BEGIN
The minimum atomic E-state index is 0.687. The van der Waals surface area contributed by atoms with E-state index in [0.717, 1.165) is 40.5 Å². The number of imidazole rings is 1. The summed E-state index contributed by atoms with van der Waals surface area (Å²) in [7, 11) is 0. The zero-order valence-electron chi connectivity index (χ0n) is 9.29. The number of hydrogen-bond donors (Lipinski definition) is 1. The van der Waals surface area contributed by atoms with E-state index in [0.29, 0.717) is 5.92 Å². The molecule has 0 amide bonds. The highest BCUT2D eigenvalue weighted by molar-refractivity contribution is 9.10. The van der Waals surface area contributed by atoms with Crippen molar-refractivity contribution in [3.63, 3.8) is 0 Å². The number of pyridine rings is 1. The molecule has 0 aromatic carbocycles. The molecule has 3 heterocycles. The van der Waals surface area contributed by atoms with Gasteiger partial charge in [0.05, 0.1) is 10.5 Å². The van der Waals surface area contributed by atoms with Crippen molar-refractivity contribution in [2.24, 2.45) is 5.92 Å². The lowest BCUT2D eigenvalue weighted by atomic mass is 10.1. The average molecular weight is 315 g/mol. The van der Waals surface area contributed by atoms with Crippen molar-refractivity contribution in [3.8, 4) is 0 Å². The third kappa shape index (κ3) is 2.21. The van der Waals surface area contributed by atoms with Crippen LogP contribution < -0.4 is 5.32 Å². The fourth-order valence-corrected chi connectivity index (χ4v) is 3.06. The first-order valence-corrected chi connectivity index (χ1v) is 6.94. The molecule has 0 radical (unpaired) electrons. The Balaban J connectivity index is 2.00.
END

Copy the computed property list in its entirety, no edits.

The minimum atomic E-state index is 0.687. The van der Waals surface area contributed by atoms with E-state index in [0.717, 1.165) is 40.5 Å². The number of imidazole rings is 1. The summed E-state index contributed by atoms with van der Waals surface area (Å²) in [7, 11) is 0. The zero-order valence-electron chi connectivity index (χ0n) is 9.29. The number of hydrogen-bond donors (Lipinski definition) is 1. The van der Waals surface area contributed by atoms with E-state index in [0.29, 0.717) is 5.92 Å². The molecule has 0 amide bonds. The highest BCUT2D eigenvalue weighted by molar-refractivity contribution is 9.10. The van der Waals surface area contributed by atoms with Crippen molar-refractivity contribution in [3.63, 3.8) is 0 Å². The number of pyridine rings is 1. The molecule has 0 aromatic carbocycles. The molecule has 3 heterocycles. The van der Waals surface area contributed by atoms with Gasteiger partial charge in [0.05, 0.1) is 10.5 Å². The van der Waals surface area contributed by atoms with Crippen molar-refractivity contribution in [2.24, 2.45) is 5.92 Å². The lowest BCUT2D eigenvalue weighted by atomic mass is 10.1. The average molecular weight is 315 g/mol. The van der Waals surface area contributed by atoms with Crippen molar-refractivity contribution in [3.8, 4) is 0 Å². The third kappa shape index (κ3) is 2.21. The van der Waals surface area contributed by atoms with Crippen LogP contribution < -0.4 is 5.32 Å². The fourth-order valence-corrected chi connectivity index (χ4v) is 3.06. The first-order valence-corrected chi connectivity index (χ1v) is 6.94. The molecule has 0 radical (unpaired) electrons. The Balaban J connectivity index is 2.00.